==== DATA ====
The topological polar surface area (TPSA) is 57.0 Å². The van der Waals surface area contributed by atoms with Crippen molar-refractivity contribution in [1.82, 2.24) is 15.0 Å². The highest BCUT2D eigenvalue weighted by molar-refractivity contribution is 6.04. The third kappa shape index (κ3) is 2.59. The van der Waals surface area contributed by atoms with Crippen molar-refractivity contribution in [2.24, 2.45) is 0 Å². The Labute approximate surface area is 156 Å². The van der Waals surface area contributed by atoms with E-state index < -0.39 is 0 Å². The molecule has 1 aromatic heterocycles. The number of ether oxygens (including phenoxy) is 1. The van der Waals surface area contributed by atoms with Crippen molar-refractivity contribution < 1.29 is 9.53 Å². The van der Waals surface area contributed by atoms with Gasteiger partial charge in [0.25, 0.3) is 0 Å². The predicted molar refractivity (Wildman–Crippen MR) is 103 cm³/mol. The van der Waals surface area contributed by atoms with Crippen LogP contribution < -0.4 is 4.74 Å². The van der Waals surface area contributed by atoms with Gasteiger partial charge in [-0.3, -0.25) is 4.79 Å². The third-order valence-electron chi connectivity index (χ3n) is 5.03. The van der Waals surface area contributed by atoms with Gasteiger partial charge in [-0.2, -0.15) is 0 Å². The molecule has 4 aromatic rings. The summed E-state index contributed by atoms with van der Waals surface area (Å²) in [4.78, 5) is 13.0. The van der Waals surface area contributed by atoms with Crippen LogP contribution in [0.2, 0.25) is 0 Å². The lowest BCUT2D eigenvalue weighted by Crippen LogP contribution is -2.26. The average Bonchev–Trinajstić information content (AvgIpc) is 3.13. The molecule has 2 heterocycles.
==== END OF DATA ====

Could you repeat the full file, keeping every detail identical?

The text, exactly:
The topological polar surface area (TPSA) is 57.0 Å². The van der Waals surface area contributed by atoms with Crippen molar-refractivity contribution in [1.82, 2.24) is 15.0 Å². The highest BCUT2D eigenvalue weighted by molar-refractivity contribution is 6.04. The third kappa shape index (κ3) is 2.59. The van der Waals surface area contributed by atoms with Crippen molar-refractivity contribution in [2.24, 2.45) is 0 Å². The Labute approximate surface area is 156 Å². The van der Waals surface area contributed by atoms with E-state index < -0.39 is 0 Å². The molecule has 1 aromatic heterocycles. The number of ether oxygens (including phenoxy) is 1. The van der Waals surface area contributed by atoms with Crippen molar-refractivity contribution < 1.29 is 9.53 Å². The van der Waals surface area contributed by atoms with Gasteiger partial charge in [0.25, 0.3) is 0 Å². The predicted molar refractivity (Wildman–Crippen MR) is 103 cm³/mol. The van der Waals surface area contributed by atoms with Crippen LogP contribution < -0.4 is 4.74 Å². The van der Waals surface area contributed by atoms with Gasteiger partial charge in [-0.3, -0.25) is 4.79 Å². The third-order valence-electron chi connectivity index (χ3n) is 5.03. The van der Waals surface area contributed by atoms with Gasteiger partial charge in [-0.2, -0.15) is 0 Å². The molecule has 4 aromatic rings. The summed E-state index contributed by atoms with van der Waals surface area (Å²) in [4.78, 5) is 13.0. The van der Waals surface area contributed by atoms with Crippen LogP contribution in [0.2, 0.25) is 0 Å². The lowest BCUT2D eigenvalue weighted by Crippen LogP contribution is -2.26. The average Bonchev–Trinajstić information content (AvgIpc) is 3.13. The molecule has 2 heterocycles.